Friday, July 28, 2006

Lovin', Touchin', Squeezin', Wakin' Up Screamin'

Courtesy of John Scalzi, some hilarious comments on the band Journey. I say lol, but I rarely laugh aloud when I'm reading something - this, I did.

In the circles I run in, Journey is looked on with something less than regard, which means that the band's cultural persistence irritates and terrifies most people I know. I remember ten years ago, when the Escape-era line-up reteamed for the Trial By Fire, Ted Rall declared that the reunion album would debut to massive indifference, so I bet him a fiver that the album would enter the charts in top five. In fact, it debuted at #3, and Ted still owes me $5. Look, people like Journey. It's like the multivitamin of rock: It's got the rockers for the boys, the ballads for the girls, Neal Schon's technically impressive fret work, Steve Perry's swoopingly expressive voice, Jonathan Cain's major-chord bell ringing keyboards, Steve Smith's thundering drums, and whatever the hell it was Ross Valory brought to the party (mostly, a droopy 'stache). Maybe it's not in the best taste, but name a multivitamin that tastes good. No, Flintstones don't count. So chalky.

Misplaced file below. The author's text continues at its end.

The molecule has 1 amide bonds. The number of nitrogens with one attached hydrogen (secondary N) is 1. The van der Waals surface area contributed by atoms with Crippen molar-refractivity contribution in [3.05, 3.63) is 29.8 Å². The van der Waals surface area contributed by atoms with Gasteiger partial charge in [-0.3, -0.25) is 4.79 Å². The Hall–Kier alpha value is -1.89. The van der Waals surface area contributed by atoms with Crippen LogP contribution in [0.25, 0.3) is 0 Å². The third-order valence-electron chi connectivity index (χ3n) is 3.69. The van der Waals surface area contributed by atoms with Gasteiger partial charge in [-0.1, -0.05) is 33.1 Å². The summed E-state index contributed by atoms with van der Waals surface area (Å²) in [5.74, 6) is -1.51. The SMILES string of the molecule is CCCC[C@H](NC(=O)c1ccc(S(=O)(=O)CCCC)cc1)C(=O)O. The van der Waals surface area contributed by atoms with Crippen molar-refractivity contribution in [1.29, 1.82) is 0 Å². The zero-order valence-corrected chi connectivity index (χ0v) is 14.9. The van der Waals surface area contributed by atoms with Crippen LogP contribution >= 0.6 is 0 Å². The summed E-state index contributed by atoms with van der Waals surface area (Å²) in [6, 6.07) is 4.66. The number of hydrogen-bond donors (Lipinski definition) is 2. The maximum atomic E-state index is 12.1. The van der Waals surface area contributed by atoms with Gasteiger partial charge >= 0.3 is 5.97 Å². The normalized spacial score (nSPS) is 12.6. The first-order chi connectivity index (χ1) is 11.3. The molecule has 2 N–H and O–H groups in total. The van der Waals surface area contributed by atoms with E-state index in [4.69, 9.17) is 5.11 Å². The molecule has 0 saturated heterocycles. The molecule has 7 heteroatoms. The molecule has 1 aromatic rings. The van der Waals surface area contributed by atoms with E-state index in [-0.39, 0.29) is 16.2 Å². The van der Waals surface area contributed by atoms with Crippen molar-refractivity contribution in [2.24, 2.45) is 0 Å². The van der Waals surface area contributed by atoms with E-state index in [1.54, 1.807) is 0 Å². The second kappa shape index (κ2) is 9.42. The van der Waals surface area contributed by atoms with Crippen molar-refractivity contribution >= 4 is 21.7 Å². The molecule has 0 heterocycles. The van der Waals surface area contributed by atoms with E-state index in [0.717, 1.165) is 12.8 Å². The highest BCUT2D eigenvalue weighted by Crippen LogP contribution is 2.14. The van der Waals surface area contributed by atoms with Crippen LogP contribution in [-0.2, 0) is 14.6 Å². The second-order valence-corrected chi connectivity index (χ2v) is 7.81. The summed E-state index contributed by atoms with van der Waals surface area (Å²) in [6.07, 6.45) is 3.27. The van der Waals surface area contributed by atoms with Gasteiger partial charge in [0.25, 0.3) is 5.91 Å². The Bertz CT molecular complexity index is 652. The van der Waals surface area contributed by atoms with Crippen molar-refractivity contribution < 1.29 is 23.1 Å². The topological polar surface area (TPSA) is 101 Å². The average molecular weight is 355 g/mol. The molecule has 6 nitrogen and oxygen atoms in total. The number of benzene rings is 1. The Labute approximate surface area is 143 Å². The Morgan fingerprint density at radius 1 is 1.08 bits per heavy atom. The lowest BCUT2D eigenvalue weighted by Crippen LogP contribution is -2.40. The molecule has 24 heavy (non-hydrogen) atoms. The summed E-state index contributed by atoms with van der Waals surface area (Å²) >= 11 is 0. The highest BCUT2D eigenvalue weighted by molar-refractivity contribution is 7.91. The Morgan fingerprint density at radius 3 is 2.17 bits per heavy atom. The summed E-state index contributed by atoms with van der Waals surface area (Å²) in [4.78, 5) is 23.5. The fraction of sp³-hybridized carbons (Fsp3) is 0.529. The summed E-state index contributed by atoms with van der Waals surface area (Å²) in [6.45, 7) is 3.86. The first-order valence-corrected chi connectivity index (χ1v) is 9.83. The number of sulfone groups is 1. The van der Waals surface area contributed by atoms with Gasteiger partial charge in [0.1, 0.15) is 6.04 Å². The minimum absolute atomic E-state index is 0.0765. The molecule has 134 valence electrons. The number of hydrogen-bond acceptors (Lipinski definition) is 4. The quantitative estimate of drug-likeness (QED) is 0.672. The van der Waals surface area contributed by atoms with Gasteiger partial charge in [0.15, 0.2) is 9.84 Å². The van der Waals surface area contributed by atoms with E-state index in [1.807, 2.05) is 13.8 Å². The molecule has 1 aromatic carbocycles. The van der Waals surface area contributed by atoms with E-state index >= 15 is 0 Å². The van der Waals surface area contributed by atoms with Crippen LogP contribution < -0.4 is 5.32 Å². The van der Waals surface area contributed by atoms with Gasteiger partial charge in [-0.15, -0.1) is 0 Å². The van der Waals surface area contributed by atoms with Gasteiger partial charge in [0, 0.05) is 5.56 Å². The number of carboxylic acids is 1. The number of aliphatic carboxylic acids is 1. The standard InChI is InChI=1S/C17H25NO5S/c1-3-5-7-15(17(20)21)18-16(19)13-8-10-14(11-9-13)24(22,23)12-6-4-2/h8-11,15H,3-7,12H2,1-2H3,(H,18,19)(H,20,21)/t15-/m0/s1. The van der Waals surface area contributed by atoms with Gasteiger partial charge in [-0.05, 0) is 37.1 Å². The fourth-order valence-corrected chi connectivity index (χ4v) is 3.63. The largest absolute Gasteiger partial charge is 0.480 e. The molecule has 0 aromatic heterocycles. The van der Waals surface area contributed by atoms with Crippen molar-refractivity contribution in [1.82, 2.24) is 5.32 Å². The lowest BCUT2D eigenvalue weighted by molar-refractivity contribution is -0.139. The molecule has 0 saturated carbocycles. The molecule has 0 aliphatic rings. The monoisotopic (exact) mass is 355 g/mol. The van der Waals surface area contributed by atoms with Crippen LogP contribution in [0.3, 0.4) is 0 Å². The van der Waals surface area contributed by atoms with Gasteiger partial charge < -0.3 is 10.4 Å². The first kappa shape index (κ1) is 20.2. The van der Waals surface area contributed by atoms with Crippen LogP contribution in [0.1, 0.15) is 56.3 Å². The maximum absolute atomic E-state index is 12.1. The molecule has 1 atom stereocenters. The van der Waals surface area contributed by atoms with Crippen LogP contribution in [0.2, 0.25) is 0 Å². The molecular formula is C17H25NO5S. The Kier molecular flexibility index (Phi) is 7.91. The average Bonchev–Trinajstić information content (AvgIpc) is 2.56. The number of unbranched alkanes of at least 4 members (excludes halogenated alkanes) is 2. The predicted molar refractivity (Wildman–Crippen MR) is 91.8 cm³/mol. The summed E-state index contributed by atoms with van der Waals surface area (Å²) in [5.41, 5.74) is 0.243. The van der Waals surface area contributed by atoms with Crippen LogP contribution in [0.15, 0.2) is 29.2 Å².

The other thing, which is what I told Ted at the time, is that for the vast majority of Suburban Americans between the age of 14 and 24 in the early 80s, when it was time to make out and you put Escape on the turntable, you were automatically spotted two bases. Honestly, if you didn't have a hand under a bra or massaging a button fly by the end of "Who's Crying Now," Steve Perry would stop what he was doing, fly to your house and then beat the crap out of you for blowing a sure thing. God forbid you actually flipped the LP, because then, baby, you were going home. There's an entire generation of white 22-to-25-year olds walking around today whose moment of conception is largely coincident to the second chorus of "Open Arms." These people will be driving along with their moms, that song will come on that radio, their moms will get a small, wistful smile, and these people will spend the next three minutes, nineteen seconds uncontrollably shuddering.

Good times, good times.